No electricity required. Kerosene still comes out miles ahead for lighting up the outdoors far away from reliable electrical power. First developed back in World War I, similar versions of this Tilley Floodlight have remained in use up to the present day. These Floodlights are pretty recent; used in the 1970s and 1980s by Swiss military forces. A tremendous military collectible, each is fully boxed with matching tripod... rare condition for these types of Lights.
Dazzling kerosene Floodlight fires a beam up to a quarter of a mile!
John Tilley famously invented the pressurized kerosene system that makes this Floodlight possible back in 1813. A hand pump creates pressure to push burning kerosene into a fine mesh mantle which glows spectacularly in the heat. A parabolic mirror in the back of the lamp reflects and concentrates a beam of approximately 3,000 candlepower!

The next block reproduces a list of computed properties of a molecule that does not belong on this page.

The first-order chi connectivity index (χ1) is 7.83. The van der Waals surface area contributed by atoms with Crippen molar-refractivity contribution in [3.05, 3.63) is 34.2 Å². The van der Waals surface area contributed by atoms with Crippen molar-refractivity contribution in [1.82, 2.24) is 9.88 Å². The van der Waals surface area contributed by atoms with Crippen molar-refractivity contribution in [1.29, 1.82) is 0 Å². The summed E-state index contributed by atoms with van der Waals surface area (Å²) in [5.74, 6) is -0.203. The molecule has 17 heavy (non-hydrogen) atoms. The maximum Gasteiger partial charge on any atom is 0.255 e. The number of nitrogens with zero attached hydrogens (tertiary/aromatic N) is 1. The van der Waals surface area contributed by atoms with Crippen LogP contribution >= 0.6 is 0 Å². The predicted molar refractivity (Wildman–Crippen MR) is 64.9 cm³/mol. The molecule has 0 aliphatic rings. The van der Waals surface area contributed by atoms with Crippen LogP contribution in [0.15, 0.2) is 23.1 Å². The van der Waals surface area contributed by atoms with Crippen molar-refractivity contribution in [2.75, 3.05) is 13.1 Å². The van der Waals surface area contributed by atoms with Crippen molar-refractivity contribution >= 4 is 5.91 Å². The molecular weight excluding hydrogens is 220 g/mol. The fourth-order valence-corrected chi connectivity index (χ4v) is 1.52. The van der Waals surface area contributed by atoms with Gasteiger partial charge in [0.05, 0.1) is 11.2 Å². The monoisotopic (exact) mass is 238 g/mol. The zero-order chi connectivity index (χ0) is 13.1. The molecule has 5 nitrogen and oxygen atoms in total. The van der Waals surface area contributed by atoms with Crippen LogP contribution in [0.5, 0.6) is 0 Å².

YOUR NEXT PROJECT: BRING REAL MILITARY HISTORY TO LIFE!
With a little tinkering, you can turn one of these Floodlights into a real spectacle. Each operates much like a traditional kerosene camp lantern (only much, much bigger) and requires a suitably sized gas mantle. Once restored, the operation is very simple: just light the mantle, prewarm the lamp, pump up the kerosene tank, and you have LIGHT. The Internet is filled with military historians with real working Tilley Lamps.
A rare chance at a piece of BRIGHT military surplus! Don't wait for yours!